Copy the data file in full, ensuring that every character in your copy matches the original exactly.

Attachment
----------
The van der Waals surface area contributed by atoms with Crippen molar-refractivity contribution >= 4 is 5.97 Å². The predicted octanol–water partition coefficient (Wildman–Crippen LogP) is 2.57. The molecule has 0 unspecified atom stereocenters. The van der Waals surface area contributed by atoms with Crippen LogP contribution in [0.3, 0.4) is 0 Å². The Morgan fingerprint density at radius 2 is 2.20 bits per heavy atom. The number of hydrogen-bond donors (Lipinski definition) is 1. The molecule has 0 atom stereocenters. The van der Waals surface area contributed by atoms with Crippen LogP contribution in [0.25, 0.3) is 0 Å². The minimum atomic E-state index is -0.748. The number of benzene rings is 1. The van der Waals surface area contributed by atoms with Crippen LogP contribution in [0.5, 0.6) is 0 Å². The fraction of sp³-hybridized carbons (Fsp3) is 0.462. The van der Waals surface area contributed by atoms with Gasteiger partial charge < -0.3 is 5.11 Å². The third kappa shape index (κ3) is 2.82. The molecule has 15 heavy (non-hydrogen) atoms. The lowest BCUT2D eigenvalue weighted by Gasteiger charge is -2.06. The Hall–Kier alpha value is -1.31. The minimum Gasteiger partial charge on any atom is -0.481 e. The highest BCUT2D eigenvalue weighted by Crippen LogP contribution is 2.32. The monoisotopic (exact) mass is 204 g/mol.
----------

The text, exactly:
The van der Waals surface area contributed by atoms with Crippen molar-refractivity contribution >= 4 is 5.97 Å². The predicted octanol–water partition coefficient (Wildman–Crippen LogP) is 2.57. The molecule has 0 unspecified atom stereocenters. The van der Waals surface area contributed by atoms with Crippen LogP contribution in [0.3, 0.4) is 0 Å². The Morgan fingerprint density at radius 2 is 2.20 bits per heavy atom. The number of hydrogen-bond donors (Lipinski definition) is 1. The molecule has 0 atom stereocenters. The van der Waals surface area contributed by atoms with Crippen LogP contribution in [0.25, 0.3) is 0 Å². The minimum atomic E-state index is -0.748. The number of benzene rings is 1. The van der Waals surface area contributed by atoms with Crippen LogP contribution in [0.5, 0.6) is 0 Å². The fraction of sp³-hybridized carbons (Fsp3) is 0.462. The van der Waals surface area contributed by atoms with Gasteiger partial charge < -0.3 is 5.11 Å². The third kappa shape index (κ3) is 2.82. The molecule has 15 heavy (non-hydrogen) atoms. The lowest BCUT2D eigenvalue weighted by Gasteiger charge is -2.06. The Hall–Kier alpha value is -1.31. The minimum Gasteiger partial charge on any atom is -0.481 e. The highest BCUT2D eigenvalue weighted by Crippen LogP contribution is 2.32. The monoisotopic (exact) mass is 204 g/mol.